How Google Improved Android Security In 2017

In a new post, Google recounted how it attempted to make two billion Android devices more secure in 2017.

Google Play Protect

Google Play Protect is the built-in anti-malware solution that comes with certified Android devices. Play Protect has been available for many years on Android as the “Verify Apps” service. Google rebranded it to Play Protect in 2017 and pushed it a little more into the foreground in the Play Store app. The reasoning was that this way users can know that Google is working to protect their devices and that they may not necessarily need third-party antivirus applications.

Play Protect reviews more than 50 billion apps every day (this includes reviewing the same app on different devices). More than 60% of all “potentially harmful applications” (PHAs) were caught with machine learning algorithms, according to Google.

However, according to some antivirus reviews, this may not be quite enough. The current state of the art in machine learning still requires a large enough data set for any specific training task. That means it should take some time for the algorithms to “train” themselves against a certain type of malware. Only afterwards will Play Protect be able to detect instances of the same malware family on newly infected devices.

Play Store Still More Secure Than Alternatives

Unlike iOS, Android allows users to install applications from sources other than the Play Store. However, this tends to be risky unless you’re sure you’re downloading an application from a safe source, such as F-Droid, the alternative app store that that provides only open-source applications.

According to Google, devices that downloaded apps exclusively from the Play Store were nine times less likely to be infected with a PHA, compared to devices that downloaded apps from other sources. Google knows this because its Play Protect service also scans applications that are downloaded from other sources, not just the Play Store. Play Protect was also responsible for lowering the number of PHAs from other sources by more than 60%.

Security Updates

Updates have been, and so far continue to be, Android’s biggest security problem. However, Google said that it and its partners have increased the number of devices that received updates by 30% last year.

Google added that no security vulnerability was disclosed without an update being available for the Android platform. However, only a small number of manufacturers update their devices monthly, so most devices likely received those updates many months late, if at all.

New Security Features In Android Oreo

Android Oreo introduced new features such making installing apps from other sources more secure, dropping non-secure network protocols, providing more user control over identifiers, hardening the kernel, and more. The overlay API no longer allows malware makers to take over the screen and block users from dismissing those screens.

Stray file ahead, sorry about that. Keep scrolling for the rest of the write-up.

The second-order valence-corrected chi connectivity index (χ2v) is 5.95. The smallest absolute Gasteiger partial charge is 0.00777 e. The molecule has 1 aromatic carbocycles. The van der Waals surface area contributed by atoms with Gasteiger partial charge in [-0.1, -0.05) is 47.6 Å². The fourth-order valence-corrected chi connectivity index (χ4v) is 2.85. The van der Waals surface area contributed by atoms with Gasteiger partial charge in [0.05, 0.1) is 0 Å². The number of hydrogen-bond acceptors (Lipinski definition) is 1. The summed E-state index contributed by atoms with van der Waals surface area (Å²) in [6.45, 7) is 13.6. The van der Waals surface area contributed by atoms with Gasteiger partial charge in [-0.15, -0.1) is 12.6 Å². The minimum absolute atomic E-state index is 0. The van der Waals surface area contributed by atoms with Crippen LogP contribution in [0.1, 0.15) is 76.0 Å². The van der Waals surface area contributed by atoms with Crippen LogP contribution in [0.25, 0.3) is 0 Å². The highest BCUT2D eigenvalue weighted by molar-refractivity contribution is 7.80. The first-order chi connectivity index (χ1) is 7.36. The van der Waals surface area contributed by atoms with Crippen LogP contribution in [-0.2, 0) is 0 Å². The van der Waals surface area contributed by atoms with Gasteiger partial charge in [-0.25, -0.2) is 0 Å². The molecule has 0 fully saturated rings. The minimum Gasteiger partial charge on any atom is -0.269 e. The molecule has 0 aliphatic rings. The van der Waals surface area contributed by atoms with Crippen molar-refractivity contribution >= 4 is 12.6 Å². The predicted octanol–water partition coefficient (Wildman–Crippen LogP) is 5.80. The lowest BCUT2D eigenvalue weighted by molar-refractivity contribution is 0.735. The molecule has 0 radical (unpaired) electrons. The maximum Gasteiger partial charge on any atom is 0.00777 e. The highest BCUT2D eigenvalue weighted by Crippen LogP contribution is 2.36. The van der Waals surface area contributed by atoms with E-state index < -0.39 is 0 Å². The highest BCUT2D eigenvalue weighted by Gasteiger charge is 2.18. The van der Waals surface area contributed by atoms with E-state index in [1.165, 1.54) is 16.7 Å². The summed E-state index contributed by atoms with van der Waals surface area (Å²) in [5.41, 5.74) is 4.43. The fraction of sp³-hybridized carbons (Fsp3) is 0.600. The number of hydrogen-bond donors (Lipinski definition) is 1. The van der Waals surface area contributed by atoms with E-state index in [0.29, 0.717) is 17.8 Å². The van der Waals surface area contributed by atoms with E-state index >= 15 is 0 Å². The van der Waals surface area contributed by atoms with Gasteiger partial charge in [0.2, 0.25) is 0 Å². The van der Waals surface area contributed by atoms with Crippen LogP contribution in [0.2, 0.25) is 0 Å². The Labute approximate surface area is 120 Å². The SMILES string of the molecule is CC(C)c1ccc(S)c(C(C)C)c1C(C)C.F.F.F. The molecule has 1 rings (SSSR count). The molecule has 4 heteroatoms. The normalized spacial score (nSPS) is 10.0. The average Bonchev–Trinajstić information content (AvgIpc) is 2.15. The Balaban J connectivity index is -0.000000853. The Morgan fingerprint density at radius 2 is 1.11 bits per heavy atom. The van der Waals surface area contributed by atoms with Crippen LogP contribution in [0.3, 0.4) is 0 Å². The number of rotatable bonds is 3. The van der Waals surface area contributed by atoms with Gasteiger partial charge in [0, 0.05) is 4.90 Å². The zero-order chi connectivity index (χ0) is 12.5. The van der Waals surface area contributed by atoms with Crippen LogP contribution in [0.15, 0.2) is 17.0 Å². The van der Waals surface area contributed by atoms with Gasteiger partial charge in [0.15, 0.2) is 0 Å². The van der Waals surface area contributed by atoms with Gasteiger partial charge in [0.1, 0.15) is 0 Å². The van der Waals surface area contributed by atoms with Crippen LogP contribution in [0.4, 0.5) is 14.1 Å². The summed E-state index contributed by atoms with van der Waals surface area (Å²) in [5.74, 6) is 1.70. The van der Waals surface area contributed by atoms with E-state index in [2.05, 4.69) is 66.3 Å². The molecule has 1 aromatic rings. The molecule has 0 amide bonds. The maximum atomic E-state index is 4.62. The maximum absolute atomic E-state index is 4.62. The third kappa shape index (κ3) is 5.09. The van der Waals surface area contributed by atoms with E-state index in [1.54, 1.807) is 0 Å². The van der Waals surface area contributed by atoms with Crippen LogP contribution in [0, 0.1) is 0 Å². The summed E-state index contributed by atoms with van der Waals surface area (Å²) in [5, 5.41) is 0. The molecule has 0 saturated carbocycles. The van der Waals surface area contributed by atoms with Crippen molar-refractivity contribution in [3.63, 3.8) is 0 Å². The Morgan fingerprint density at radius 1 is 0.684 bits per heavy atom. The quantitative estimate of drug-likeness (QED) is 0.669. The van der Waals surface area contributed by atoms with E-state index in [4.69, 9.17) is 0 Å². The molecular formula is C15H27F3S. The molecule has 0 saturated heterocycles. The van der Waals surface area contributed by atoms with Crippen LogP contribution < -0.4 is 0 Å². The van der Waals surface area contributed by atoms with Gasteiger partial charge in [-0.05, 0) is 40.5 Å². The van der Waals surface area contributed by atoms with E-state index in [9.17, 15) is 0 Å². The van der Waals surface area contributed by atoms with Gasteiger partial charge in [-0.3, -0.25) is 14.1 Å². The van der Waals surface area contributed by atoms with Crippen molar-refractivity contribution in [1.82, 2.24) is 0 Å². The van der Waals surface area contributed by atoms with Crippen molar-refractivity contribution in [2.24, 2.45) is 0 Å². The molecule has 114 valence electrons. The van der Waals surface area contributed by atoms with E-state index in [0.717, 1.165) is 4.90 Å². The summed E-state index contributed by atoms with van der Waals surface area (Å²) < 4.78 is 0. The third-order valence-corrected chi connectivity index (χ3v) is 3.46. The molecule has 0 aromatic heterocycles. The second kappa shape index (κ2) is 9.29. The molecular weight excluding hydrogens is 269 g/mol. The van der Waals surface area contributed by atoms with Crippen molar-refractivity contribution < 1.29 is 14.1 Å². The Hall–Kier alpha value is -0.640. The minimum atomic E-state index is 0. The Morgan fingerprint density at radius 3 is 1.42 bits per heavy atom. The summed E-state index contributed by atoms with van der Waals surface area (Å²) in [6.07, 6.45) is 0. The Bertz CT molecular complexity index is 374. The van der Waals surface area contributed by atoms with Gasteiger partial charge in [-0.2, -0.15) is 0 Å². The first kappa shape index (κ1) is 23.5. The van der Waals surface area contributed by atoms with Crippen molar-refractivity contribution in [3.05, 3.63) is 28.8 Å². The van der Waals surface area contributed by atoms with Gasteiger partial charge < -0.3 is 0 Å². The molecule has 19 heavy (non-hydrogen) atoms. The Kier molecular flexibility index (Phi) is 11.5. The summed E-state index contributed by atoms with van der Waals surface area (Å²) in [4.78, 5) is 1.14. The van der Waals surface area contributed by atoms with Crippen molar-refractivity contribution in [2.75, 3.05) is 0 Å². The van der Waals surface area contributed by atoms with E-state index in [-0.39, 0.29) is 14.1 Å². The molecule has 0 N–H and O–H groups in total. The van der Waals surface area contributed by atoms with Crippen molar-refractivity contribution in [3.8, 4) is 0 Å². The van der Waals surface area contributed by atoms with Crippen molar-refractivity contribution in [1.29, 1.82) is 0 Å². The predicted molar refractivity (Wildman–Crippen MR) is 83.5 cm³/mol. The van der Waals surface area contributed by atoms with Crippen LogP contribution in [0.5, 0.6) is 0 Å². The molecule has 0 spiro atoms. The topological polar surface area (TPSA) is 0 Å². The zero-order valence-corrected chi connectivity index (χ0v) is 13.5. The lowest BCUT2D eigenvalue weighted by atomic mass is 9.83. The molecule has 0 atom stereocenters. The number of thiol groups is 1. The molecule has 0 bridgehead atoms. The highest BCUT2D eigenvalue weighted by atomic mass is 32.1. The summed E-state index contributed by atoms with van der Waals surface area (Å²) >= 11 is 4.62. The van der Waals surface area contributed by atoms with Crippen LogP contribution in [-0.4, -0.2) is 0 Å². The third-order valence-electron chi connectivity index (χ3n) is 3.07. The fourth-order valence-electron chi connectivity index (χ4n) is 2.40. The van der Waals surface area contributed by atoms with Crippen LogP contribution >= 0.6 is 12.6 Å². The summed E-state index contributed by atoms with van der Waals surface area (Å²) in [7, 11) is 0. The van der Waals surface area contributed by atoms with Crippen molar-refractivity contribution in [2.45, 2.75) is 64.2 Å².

Perhaps the biggest security-related feature in Android Oreo was “Project Treble,” which should ultimately bring faster updates to users and potentially more often, too. Treble essentially makes Android more modular so that OEMs don't have to update everything at once with each new update. However, the effect of Treble on security won’t be seen until later this year and beyond, as new phones with Android Oreo and Project Treble are just now starting to come out.

Security Competitions And Rewards

To ensure that the security research community remains interested in finding Android bugs, Google has made its own Pixel smartphone available for the Pwn2Own competition, but no participant was able to break into it.

Other Android devices were hacked, but the exploits didn’t work against the unmodified AOSP source. That means that OEMs tend to make Android less secure than the open source version they get each year, when they add their own customization and modifications to it.

Last year, the Android Rewards program also paid out $1.28 million to security researchers who found bugs in Android devices. Additionally, Google increased the payout for TrustZone and Verified Boot exploits from $50,000 to $200,000, and remote kernel exploits from $30,000 to $150,000. Google also launched the Google Play Security Rewards Program to give researchers a bonus for finding serious security vulnerabilities in Play Store applications.

Lucian Armasu
Lucian Armasu is a Contributing Writer for Tom's Hardware US. He covers software news and the issues surrounding privacy and security.
  • 2Be_or_Not2Be
    "More than 60% of all “potentially harmful applications” (PHAs) were caught with machine learning algorithms"

    That still means 40% went through, if you believe Google even knows the full amount of malware delivered through the Play store. That "60%" might only be 20% or 40%.

    With as much money as Google has, they could invest a lot more in checking the apps available through the Play store. There have been too many instances of apps that also came with malware payloads, and they should devote a lot more resources to investigating & stopping them.